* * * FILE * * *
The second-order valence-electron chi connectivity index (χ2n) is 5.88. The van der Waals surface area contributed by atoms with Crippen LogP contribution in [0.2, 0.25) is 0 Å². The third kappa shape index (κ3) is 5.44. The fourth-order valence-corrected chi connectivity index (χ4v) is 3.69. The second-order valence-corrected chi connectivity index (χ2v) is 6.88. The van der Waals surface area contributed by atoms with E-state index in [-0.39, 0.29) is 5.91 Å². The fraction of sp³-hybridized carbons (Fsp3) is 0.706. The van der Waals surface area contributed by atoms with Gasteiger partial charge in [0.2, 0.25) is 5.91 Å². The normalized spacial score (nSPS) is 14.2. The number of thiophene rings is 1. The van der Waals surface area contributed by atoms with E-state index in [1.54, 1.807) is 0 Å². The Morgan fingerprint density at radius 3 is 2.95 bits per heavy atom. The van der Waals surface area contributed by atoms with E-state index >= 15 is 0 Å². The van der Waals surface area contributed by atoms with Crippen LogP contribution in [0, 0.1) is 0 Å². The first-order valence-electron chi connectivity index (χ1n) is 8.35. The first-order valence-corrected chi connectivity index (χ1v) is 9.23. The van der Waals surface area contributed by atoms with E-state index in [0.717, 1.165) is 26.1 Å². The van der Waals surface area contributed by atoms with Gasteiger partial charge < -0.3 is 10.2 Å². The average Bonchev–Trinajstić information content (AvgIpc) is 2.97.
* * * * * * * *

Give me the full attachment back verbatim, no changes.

The second-order valence-electron chi connectivity index (χ2n) is 5.88. The van der Waals surface area contributed by atoms with Crippen LogP contribution in [0.2, 0.25) is 0 Å². The third kappa shape index (κ3) is 5.44. The fourth-order valence-corrected chi connectivity index (χ4v) is 3.69. The second-order valence-corrected chi connectivity index (χ2v) is 6.88. The van der Waals surface area contributed by atoms with E-state index in [-0.39, 0.29) is 5.91 Å². The fraction of sp³-hybridized carbons (Fsp3) is 0.706. The van der Waals surface area contributed by atoms with Gasteiger partial charge in [0.2, 0.25) is 5.91 Å². The normalized spacial score (nSPS) is 14.2. The number of thiophene rings is 1. The van der Waals surface area contributed by atoms with E-state index in [1.54, 1.807) is 0 Å². The Morgan fingerprint density at radius 3 is 2.95 bits per heavy atom. The van der Waals surface area contributed by atoms with E-state index >= 15 is 0 Å². The van der Waals surface area contributed by atoms with Crippen LogP contribution in [0, 0.1) is 0 Å². The first-order valence-electron chi connectivity index (χ1n) is 8.35. The first-order valence-corrected chi connectivity index (χ1v) is 9.23. The van der Waals surface area contributed by atoms with E-state index in [0.717, 1.165) is 26.1 Å². The van der Waals surface area contributed by atoms with Gasteiger partial charge < -0.3 is 10.2 Å². The average Bonchev–Trinajstić information content (AvgIpc) is 2.97.